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Mahakaleshwar Temple Is Located At The Center Of The Strongest Gravity Anomaly

Mahakaleshwar Temple is located at the center of the strongest gravity anomaly or it is located at the densest spot in Indian subcontinent. Below is the extract of the original article published in Swarajyamag.

Mahakaleshwar Shiva temple of Ujjain lies beside the Kshipra River in southern Madhya Pradesh, atop the Malwa plateau. It is located on the Tropic of Cancer. The region’s bedrock is dense basaltic rock, formed by massive lava flows which occurred at the fag-end of the Cretaceous period, around 70 million years ago. These basalts are colloquially known as the Deccan Traps, and cover much of peninsular India.

The Surya Siddhanta, a remarkable astronomical treatise dated to around 1600 years ago, says that the location of Ujjain is unique because it marks the intersection point of the zero-longitude meridian with the Tropic of Cancer. That is why Mahakaleshwar’s home is also known as ‘the navel of the earth’.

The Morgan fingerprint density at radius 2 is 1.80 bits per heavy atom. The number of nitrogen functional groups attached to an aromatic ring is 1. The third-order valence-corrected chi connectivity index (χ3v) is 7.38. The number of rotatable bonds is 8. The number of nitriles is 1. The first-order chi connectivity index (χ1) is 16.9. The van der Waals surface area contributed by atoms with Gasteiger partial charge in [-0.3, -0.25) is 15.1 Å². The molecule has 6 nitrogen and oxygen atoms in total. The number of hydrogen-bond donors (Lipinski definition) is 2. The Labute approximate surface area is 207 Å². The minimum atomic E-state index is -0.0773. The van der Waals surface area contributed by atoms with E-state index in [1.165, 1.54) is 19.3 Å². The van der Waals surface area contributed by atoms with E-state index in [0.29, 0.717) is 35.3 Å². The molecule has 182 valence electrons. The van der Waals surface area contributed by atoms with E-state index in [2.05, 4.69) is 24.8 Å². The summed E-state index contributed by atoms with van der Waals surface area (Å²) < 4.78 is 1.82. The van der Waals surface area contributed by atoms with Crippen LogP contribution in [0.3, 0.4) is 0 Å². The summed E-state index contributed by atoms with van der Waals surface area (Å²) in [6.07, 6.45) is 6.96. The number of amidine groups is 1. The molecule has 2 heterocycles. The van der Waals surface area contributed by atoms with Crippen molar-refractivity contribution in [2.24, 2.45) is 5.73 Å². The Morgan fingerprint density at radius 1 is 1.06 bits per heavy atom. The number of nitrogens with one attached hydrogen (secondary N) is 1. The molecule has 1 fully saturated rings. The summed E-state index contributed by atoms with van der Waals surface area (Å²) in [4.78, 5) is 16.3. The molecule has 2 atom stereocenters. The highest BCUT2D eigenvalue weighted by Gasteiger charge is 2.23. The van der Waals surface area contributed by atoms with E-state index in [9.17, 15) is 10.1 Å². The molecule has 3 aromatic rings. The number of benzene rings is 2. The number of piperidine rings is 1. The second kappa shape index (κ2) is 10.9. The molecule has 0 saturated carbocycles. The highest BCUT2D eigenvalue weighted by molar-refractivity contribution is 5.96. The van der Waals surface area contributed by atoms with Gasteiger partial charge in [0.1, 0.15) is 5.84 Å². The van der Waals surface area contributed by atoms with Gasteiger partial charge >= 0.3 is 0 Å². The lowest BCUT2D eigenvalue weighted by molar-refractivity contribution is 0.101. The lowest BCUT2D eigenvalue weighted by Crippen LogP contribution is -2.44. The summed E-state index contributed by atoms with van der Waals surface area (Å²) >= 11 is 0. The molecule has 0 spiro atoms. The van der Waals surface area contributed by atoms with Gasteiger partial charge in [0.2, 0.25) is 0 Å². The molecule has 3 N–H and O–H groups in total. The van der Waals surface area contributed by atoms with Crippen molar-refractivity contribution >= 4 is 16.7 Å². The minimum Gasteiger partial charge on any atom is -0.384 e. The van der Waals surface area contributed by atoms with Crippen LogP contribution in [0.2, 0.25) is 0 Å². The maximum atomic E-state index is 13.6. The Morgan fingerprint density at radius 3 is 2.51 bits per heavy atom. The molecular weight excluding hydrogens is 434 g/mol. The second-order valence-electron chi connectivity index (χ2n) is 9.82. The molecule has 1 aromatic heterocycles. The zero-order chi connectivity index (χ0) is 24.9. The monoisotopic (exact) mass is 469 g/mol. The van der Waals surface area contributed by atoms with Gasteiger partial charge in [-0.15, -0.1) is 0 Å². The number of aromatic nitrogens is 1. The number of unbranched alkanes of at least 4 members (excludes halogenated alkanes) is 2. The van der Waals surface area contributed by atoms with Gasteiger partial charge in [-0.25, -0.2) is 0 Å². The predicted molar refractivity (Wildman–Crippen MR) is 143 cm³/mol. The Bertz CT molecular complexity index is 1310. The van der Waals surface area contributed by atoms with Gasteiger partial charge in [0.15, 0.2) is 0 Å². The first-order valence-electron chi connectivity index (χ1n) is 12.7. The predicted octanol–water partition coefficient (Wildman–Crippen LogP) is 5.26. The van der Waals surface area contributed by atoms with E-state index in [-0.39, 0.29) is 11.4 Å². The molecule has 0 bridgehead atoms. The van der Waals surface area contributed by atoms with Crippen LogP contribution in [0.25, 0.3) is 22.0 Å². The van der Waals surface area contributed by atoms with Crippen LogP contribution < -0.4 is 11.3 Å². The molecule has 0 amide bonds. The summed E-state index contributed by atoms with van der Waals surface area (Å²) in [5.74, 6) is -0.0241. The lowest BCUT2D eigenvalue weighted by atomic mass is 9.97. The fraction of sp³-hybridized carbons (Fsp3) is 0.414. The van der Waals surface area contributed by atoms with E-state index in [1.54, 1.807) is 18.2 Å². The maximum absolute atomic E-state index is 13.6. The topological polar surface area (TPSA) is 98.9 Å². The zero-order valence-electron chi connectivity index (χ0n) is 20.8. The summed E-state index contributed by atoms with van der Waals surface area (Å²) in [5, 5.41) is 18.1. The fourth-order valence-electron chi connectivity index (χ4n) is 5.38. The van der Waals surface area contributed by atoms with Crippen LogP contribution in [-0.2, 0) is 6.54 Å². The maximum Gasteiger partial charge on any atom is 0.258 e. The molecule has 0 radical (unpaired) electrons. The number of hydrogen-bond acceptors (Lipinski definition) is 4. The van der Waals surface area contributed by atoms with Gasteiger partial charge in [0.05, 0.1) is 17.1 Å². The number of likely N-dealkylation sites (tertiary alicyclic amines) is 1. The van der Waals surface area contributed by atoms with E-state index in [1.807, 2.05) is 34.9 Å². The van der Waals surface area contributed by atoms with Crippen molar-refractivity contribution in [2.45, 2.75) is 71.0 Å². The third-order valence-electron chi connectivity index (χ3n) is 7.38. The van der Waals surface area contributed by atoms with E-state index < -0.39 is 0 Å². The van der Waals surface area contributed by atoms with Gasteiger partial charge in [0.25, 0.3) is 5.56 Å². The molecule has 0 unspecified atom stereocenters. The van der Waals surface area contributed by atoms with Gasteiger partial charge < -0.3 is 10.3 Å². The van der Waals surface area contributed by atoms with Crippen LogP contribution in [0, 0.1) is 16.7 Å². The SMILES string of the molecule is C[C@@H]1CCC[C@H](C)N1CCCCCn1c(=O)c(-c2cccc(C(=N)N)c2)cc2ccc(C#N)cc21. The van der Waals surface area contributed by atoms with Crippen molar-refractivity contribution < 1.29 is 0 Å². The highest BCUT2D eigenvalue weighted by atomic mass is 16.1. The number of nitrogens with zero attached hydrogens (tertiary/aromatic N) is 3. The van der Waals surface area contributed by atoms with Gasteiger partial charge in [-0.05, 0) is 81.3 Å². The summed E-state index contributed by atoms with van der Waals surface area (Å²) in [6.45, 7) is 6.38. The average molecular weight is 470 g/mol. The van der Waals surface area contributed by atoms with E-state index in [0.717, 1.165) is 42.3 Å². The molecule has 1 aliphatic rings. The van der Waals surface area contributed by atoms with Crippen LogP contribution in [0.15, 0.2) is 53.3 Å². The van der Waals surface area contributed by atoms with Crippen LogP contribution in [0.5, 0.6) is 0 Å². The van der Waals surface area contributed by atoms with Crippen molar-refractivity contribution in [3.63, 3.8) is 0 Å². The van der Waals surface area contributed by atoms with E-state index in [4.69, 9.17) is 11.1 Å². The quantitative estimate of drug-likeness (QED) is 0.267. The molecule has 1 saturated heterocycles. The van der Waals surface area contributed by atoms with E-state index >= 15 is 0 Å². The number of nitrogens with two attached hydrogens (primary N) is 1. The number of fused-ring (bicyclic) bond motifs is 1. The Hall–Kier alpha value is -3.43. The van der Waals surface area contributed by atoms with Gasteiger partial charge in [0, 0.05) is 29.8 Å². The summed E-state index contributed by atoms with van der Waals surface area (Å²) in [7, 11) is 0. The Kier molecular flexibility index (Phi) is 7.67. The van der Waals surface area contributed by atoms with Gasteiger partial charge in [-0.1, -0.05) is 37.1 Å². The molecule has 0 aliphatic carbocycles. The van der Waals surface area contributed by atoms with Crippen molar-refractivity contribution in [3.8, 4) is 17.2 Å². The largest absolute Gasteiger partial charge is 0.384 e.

However, this uniqueness was inferred a thousand years after the city was established – and also well after Ujjain had already become one of the seven sacred spots of the subcontinent.

This is where modern science intrudes, to offer us a fascinating reason why Ujjain has always been a unique spot: multiple gravity surveys reveal that Mahakaal’s Jyotirlinga is located precisely at the centre of the strongest gravity anomaly in the subcontinent.

(A modern gravity anomaly is measured by satellites, and is a measure of the earth’s surface density at a particular point. Oceans and sedimentary basins have low values, while mountain ranges, or thick layers of dense rocks, like our basaltic Deccan Traps, have high values. Low values are traditionally colour-coded in blues, and highs in reds)

Here is a regional gravity map extracted from NASA’s 2003 GRACE mission (Gravity Recovery and Climate Experiment). Note the location of the Mahakaleshwar jyotirlinga – at the centre of the red high, and the fact that the closest gravity anomaly of similar magnitude is thousands of kilometers away, in the Andaman and Nicobar archipelago.

These findings were corroborated by a gravity survey conducted in 2006, jointly by the Geological Survey of India, National Geophysical research Institute, and the Oil and Natural Gas Corporation Ltd.